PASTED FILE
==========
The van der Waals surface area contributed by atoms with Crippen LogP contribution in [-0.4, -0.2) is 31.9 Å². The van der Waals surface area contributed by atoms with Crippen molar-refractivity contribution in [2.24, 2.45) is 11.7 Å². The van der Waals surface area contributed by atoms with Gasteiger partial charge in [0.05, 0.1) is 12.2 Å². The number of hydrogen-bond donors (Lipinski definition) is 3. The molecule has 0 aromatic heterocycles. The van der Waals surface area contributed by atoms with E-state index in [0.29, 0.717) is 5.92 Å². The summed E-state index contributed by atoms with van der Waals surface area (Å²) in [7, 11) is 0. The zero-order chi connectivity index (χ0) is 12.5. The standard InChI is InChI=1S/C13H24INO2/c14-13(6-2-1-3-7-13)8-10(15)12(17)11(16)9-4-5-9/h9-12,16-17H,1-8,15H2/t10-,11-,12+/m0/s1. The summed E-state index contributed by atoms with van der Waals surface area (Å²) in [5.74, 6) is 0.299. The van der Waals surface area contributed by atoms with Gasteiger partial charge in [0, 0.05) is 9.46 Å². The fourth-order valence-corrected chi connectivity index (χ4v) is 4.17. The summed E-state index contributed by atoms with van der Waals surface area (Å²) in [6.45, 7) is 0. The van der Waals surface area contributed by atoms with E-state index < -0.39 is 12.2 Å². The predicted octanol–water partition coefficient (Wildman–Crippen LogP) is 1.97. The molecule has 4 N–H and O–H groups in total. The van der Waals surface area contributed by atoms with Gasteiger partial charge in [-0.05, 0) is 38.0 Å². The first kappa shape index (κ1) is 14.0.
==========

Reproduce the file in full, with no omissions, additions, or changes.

The van der Waals surface area contributed by atoms with Crippen LogP contribution in [-0.4, -0.2) is 31.9 Å². The van der Waals surface area contributed by atoms with Crippen molar-refractivity contribution in [2.24, 2.45) is 11.7 Å². The van der Waals surface area contributed by atoms with Gasteiger partial charge in [0.05, 0.1) is 12.2 Å². The number of hydrogen-bond donors (Lipinski definition) is 3. The molecule has 0 aromatic heterocycles. The van der Waals surface area contributed by atoms with E-state index in [0.29, 0.717) is 5.92 Å². The summed E-state index contributed by atoms with van der Waals surface area (Å²) in [7, 11) is 0. The zero-order chi connectivity index (χ0) is 12.5. The standard InChI is InChI=1S/C13H24INO2/c14-13(6-2-1-3-7-13)8-10(15)12(17)11(16)9-4-5-9/h9-12,16-17H,1-8,15H2/t10-,11-,12+/m0/s1. The summed E-state index contributed by atoms with van der Waals surface area (Å²) in [5.74, 6) is 0.299. The van der Waals surface area contributed by atoms with Gasteiger partial charge in [0, 0.05) is 9.46 Å². The fourth-order valence-corrected chi connectivity index (χ4v) is 4.17. The summed E-state index contributed by atoms with van der Waals surface area (Å²) in [6.45, 7) is 0. The van der Waals surface area contributed by atoms with E-state index < -0.39 is 12.2 Å². The predicted octanol–water partition coefficient (Wildman–Crippen LogP) is 1.97. The molecule has 4 N–H and O–H groups in total. The van der Waals surface area contributed by atoms with Gasteiger partial charge in [-0.05, 0) is 38.0 Å². The first kappa shape index (κ1) is 14.0.